A #YoungCaritas group selfie with Cardinal Tagle in Krakow. (Photo: Caritas Poland)
KRAKOW, Poland — Michelle Hough, communications officer for Caritas Internationalis, shared her interview with Cardinal Luis Antonio Tagle of Manila, president of the international Caritas network.
Q: The pope gave you a big hug when he saw you on the stage after he arrived at WYD. What’s the pope like as a hugger?
(Laughing) He’s a gentle hugger. The hug is a hug of a father, but also of a friend. When he hugged me on the stage during the opening ceremony he said, “Here he is!” – a hug of recognition – and then he said, “Ma questo ragazzo, you should be there (in the audience) with the young people and not here with the cardinals.”
Philippine Cardinal Luis Tagle of Manila claps while speaking to World Youth Day pilgrims July 27 at St. Joseph Church in Krakow, Poland. (CNS photo/Bob Roller)
Q: When you were introduced to Pope John Paul by Cardinal Ratzinger, referring to your youthful looks the future pope said, “Don’t worry, he’s made his first Communion.” How come you still look like a youth?
I think I don’t take myself seriously, I take the Savior seriously. There is such a great love in the one who died for us that just the thought of that should make us so joyful, energetic and hopeful.
Q: You sang the song “Where is love?” from the musical “Oliver!” following Caritas’s youth gathering the other day, do you know any other show tunes?
I grew up surrounded by music and every occasion reminds me of a song like when I saw #YoungCaritas the other day. I had no plans on referring to that song but when I saw all the young people it came back to me, “Where is love?”
When I was talking about opening ourselves to mercy to a crowd earlier this week and I thought about pride and how we sometimes say emphatically “I can do it my way,” Frank Sinatra’s “My Way” came to mind. It’s not Jesus’ way, I’ll do it MY way. The people in the crowd of my generation knew the lyrics and were dictating them to me…. These songs, the lyrics are good and they allow us to write our own words to continue the song and the melody.
Q: Have you cried yet at World Youth Day?
Yes – in every catechesis! (laughs). I don’t know, it’s not part of the script, it just comes. During the Stations of the Cross (with Pope Francis) there were moments where we just had to cry not only with, but for the many people who are crucified.
Q: What’s the hardest question you’ve received from a young person during the catecheses you’ve done over the past few days?
The questions of the youth are real questions. They’re about life and they can even be called metaphysical, but they’re framed using very simple and innocent terms. One of the most difficult questions was, “How do we forgive terrorists?” There I was confronted with the folly of the cross. We have to beg God for the grace to do this. We turn to stories, to Jesus who forgave not just terrorists from outside, but his own friends who betrayed him. Then you go to the story of John Paul II who even visited the man who tried to kill him … then you know it’s real, it’s not theoretical, you’re not talking about terrorism but coming face to face with a terrorist. That’s where the story begins.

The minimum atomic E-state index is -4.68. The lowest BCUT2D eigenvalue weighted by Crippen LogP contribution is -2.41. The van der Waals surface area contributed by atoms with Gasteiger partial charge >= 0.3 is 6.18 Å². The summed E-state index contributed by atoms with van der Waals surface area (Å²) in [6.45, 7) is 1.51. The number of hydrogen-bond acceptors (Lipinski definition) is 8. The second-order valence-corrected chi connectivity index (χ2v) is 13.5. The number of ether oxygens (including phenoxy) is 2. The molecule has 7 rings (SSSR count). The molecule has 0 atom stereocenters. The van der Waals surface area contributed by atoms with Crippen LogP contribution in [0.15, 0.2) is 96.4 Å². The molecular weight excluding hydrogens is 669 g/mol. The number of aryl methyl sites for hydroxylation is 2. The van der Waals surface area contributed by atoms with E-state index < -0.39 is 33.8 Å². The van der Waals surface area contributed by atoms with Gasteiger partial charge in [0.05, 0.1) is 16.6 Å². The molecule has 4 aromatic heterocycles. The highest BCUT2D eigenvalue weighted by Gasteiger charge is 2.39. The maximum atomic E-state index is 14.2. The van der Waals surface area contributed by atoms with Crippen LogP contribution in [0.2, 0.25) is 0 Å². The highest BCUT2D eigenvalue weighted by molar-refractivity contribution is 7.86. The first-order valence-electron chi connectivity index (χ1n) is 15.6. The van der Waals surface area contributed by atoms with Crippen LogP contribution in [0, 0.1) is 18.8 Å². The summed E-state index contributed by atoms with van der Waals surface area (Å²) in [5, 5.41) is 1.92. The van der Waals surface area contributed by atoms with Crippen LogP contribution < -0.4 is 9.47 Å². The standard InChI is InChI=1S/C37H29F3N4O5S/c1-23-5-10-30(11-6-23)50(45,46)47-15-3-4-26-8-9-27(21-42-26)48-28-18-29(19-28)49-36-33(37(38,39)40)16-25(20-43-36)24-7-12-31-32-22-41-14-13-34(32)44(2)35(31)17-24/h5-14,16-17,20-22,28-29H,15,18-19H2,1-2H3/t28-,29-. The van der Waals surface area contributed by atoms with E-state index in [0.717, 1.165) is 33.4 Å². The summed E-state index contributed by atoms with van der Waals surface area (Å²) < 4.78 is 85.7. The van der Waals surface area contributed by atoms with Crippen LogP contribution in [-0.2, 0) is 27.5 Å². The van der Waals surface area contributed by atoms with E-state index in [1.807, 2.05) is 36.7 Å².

Q: Horrific crimes against humanity took place (at Auschwitz) not far from where WYD is being held in Krakow. How do we forgive without forgetting?
I am a firm believer that you don’t need to forget in order to forgive. In fact remembering might help us forgive. Remembering first the horror of these crimes and that we make a commitment to never allow that to happen again and never to participate in any horrific action. We also remember, not only the victims but also the perpetrators who are also made of dust, like us. Like them, we are all sinners. So in the mystery of sin and failure, we are brothers and that’s why God can be forgiving because God always remembers we’re made of dust and we have to be picked up again and again. I think we need to condemn horrible acts of terror. In fact, we need to hate terrorism. We need that strong feeling. But at a certain point we need to hate hatred itself.
Q: What resources do Polish youth have to face the future?
I really admire the tenacity and strength of the Polish people. I think every generation of Polish people should cherish this legacy of love and country and of culture, love of the earth and of their identity. They should discover over and over again the secret of this strength and they should treasure it, make it grow and pass it on.
Q: How many selfies have been taken with you at World Youth Day?
(Laughs) I don’t know! I think for the young people it’s a way of being present with them. It’s their way of connecting with you.
Q: You have a very busy schedule. Do you ever want to just go home, put your feet up and have a cup of tea?
The one thing I miss terribly is just being by myself and being a regular person, but it’s becoming much more difficult to do that even at home. People think that I’m an extrovert and I know how to handle crowds but I’m really an introvert and very shy. But for me it’s a mission.
Q: One sentence on what it means to be young?
Being young is a grace, it is a gift, and it is a gift to be shared.
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